October 15, 2011 / 3:42 AM / 8 years ago

Leader of Cuba's Ladies in White dead at 63

HAVANA (Reuters) - Laura Pollan, who helped found the dissident group Ladies in White after her husband was jailed in a 2003 crackdown on government opponents, died on Friday in a Havana hospital at the age of 63, her family and fellow dissidents said.

Laura Pollan, leader of The Ladies in White, a group made up of family members of imprisoned dissidents, speaks on a phone in her house in Havana February 11, 2011. REUTERS/Enrique De La Osa/Files

The pugnacious Pollan was one of Cuba’s leading opposition voices and deeply involved in promoting change on the Communist island until she developed a pulmonary illness and went into the hospital on Oct. 7.

She had been on a respirator in the intensive care ward of Calixto Garcia hospital ever since and died of cardiac arrest, said Berta Soler, her longtime co-leader of the Ladies in White.

Husband Hector Maseda told Reuters at the hospital that a medical team had tried for an hour to revive her without success.

“I asked to see her and went to see her body. I was there with her for a while, alone,” said the visibly shaken Maseda.

Elizardo Sanchez, head of the independent Cuban Commission of Human Rights, said the loss of Pollan was a big one for opponents of the Cuban government.

“It’s really bad news for the human rights and pro-democracy movement. It’s an irreparable loss. We’ll see with time if others step forward to take her place,” he said.

After 75 dissidents, including Maseda, were imprisoned in a March 2003 crackdown known as Havana’s Black Spring, the former school teacher helped found the Ladies in White with family members of the other prisoners and began staging silent marches every Sunday in Havana to press for their release.

Dressed in white and each carrying a single white flower, they walked silently along a main Havana avenue after attending services at the Santa Rita Catholic Church in the capital’s leafy Miramar neighborhood.

Public protests were unheard of at the time and still rare today. The government tried to stop them by sending out harassing mobs in what are known in Cuba as “acts of repudiation,” but allowed them to continue after intercession by the church.


All 75 people imprisoned in the Black Spring crackdown, who received sentences ranging from six to 28 years, have been released, most of them following a deal between the church and President Raul Castro last year. One of the last to be freed was Maseda, who was serving a 20-year sentence.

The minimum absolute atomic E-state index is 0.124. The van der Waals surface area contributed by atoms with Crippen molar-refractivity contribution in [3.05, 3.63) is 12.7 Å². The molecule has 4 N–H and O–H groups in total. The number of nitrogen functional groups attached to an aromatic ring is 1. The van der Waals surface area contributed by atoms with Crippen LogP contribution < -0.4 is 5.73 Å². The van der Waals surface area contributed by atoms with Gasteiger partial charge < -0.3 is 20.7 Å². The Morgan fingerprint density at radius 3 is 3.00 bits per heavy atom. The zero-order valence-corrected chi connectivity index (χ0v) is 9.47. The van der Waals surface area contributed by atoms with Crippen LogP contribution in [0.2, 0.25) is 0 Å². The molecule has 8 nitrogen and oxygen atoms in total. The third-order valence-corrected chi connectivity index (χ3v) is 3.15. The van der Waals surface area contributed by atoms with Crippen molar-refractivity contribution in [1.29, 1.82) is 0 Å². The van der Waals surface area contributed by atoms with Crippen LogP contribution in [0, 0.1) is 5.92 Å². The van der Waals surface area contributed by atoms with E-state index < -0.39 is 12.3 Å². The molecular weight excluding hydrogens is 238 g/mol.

The Ladies in White have continued their Sunday marches, saying there are still political prisoners in Cuba, and this summer launched a second chapter in the eastern city of Santiago de Cuba, which has met stiff government resistance.

Cuba considers dissidents to be mercenaries working for its longtime enemy the United States, and so far had said nothing about Pollan’s death.

Cuban state media called Pollan and her group “Ladies in Green” referring to the color of dollars they said she received from Washington. She said they accepted aid from whoever would give it, but insisted they were an independent movement.

“We continue being defenders of human rights. We are not politicians, we want freedom for the country, democracy,” she told Reuters in a September interview.

Maseda said an autopsy would be conducted, then her body would be cremated and there would be wake in their home in Central Havana.

Her ashes would be spread in a field of flowers, as she had once requested, he said. All would be private, he said, because “we don’t want the wake to become an act or propaganda.”

Some of her supporters have complained Pollan received poor medical treatment in the hospital, but Sanchez said he believed she had been treated professionally by doctors and nurses.

He said she may have been a victim of shortages of equipment and medicine in Cuba’s medical system, which is much touted for providing free health care to all.

Cuba was heavily criticized last year when an imprisoned dissident died after a long hunger strike.

The international condemnation was believed to be a factor in Castro’s decision to release the dissidents.

Editing by Todd Eastham

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